I’m a hack addict… it’s a problem
Last session I handed my wife the conflict cards I made and she gave me a look. A look like I forgot our anniversary, her birthday, and left the baby in the car unattended for an hour… it was a look. I don’t want to get that look again guys… I’m scared.
She doesn’t like conflicts. Maybe rock, paper, scissors isn’t for everyone? Or… maybe it’s the fact that you play this rock, paper, scissors game and then have to shoehorn the story to fit the disconnected game you just played… She wants to Describe to Live. She wants to say what her character is doing and see what happens as a result. Other aspects of Torchbearer don’t put mechanics first and make the story serve them, rather, just the opposite. Can conflicts be made to do that for her?
This is my attempt to shove Describe to Live into the conflict mechanics. Most of my hacks up to this point have been thought experiments, just fiddling with the knobs to see what happens. This is something I’m actually hoping to implement in my game as soon as possible. Any feedback or thoughts are even more appreciated this time than usual.
This is probably just a first step toward getting my party of inexperienced non-gamers to buy into conflicts, but, if it works, I think it will be an important and helpful one.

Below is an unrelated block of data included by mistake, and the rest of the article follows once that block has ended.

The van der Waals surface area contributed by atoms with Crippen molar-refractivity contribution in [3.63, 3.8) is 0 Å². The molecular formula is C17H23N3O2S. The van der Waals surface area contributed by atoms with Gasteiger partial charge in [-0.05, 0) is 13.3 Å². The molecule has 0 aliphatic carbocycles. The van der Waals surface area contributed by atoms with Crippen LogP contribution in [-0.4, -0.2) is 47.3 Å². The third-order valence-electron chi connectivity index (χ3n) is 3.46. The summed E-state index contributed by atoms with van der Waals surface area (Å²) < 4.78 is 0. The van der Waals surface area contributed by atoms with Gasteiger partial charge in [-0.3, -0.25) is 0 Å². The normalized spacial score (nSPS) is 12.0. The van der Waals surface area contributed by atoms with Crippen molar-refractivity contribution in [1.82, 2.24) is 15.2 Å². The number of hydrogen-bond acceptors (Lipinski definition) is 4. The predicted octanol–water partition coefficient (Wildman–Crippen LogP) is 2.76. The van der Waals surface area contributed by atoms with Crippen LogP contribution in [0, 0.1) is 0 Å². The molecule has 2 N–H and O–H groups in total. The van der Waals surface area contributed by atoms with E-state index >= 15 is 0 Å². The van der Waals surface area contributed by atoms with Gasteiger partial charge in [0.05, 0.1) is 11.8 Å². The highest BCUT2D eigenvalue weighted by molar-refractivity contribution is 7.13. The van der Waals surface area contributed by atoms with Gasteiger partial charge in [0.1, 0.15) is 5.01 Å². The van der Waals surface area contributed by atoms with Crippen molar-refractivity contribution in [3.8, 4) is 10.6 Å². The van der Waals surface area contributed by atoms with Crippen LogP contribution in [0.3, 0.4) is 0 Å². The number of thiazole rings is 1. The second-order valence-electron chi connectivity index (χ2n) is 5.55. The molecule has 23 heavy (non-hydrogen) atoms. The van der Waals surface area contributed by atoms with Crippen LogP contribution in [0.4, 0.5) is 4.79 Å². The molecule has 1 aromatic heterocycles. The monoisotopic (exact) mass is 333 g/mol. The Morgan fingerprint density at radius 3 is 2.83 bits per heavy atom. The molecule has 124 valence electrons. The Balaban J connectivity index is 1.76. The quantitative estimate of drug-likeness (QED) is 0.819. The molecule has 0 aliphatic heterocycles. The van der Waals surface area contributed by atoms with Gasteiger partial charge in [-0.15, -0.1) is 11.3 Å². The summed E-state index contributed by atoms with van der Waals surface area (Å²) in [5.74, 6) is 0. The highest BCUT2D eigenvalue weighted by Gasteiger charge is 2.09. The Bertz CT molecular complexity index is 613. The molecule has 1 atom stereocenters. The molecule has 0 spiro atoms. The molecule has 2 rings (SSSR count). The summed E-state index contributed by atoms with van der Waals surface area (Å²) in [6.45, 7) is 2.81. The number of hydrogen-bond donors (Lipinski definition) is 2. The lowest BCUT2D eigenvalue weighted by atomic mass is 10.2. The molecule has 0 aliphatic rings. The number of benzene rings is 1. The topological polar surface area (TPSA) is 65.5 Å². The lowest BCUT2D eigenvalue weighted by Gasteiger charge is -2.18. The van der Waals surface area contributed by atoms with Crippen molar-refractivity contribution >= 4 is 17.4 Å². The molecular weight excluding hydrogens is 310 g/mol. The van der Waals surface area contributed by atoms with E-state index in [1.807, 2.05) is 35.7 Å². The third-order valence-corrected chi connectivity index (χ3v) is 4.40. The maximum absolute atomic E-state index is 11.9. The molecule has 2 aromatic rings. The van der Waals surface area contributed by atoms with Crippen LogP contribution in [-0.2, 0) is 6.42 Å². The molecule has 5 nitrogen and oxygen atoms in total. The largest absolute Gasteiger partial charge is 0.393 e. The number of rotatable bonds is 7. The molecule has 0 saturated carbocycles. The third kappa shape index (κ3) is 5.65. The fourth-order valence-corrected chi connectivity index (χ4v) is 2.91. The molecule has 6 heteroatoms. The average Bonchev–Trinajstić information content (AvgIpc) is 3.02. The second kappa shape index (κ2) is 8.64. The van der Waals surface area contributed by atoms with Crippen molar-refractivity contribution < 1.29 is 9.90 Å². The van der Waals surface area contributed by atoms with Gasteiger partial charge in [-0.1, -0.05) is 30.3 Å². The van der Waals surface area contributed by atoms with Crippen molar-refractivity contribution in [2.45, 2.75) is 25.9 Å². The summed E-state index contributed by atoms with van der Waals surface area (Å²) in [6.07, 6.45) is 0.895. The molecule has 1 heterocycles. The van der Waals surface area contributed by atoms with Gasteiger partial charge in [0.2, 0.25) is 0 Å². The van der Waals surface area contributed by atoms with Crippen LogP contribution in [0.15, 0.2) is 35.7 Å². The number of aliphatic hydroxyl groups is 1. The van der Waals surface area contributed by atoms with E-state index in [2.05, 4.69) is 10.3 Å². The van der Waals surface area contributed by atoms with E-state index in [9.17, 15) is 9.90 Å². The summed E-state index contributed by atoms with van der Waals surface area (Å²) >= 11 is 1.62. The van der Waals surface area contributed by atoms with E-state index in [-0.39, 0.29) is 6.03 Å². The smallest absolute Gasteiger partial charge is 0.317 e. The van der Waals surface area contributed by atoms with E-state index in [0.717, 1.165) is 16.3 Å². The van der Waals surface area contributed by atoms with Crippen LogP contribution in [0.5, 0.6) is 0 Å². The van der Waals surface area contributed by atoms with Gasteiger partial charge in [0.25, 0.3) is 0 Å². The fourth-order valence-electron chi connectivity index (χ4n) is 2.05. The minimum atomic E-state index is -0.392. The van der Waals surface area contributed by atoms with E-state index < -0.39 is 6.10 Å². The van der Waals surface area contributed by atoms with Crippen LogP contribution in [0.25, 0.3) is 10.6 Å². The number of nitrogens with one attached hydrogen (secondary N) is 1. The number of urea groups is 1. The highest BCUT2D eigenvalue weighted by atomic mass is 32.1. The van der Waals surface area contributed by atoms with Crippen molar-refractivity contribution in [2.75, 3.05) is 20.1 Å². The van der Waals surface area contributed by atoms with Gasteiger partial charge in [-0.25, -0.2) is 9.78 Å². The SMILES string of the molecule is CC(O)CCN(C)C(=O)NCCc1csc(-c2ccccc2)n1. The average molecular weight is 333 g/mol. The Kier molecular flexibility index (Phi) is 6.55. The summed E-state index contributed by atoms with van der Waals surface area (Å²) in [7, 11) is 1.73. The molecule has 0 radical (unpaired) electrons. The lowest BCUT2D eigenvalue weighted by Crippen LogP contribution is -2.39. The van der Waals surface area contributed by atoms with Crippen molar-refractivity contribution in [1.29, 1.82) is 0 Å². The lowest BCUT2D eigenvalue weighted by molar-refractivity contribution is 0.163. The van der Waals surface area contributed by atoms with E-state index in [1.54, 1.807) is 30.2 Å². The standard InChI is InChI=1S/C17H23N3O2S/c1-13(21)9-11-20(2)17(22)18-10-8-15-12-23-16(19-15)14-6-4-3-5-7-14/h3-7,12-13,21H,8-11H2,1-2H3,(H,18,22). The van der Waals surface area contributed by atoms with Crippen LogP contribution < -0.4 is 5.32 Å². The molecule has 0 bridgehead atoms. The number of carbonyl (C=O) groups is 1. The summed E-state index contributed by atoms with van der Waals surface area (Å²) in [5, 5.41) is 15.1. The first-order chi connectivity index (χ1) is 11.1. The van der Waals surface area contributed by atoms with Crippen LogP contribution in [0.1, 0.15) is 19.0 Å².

Conflict Type and Disposition
When a conflict starts you still determine the type of conflict and roll disposition as normal. None of that changes.
Conflicts are a story. Initiative basically describes who the primary storyteller is. If the players have initiative then they are telling the story and their opponents are reacting. If the GM has initiative then he tells the story and the players are reacting.
A conflict starts when the players describe acting on or reacting to some entity in a way that would result in a particular conflict. This means the players almost always start with initiative.
After a versus test initiative goes to the victor. If one side could not roll (Defend vs. Feint or Feint vs. Attack) then the other side gains initiative. If the test was Independent for both parties then initiative remains as it was.
The normal rules apply for who may act and in what order. However, you do not select three actions at the start of the volley, instead, follow this procedure:
[li]The side with initiative selects a valid character to act and they declare their weapon
[/li][li]The side without initiative selects a valid character to react and they declare their weapon
[/li][li]The acting player describes what their character is doing. It must be obvious whether they are Attacking, Defending, or Maneuvering.
[/li][li]The other members of the acting side may describe help.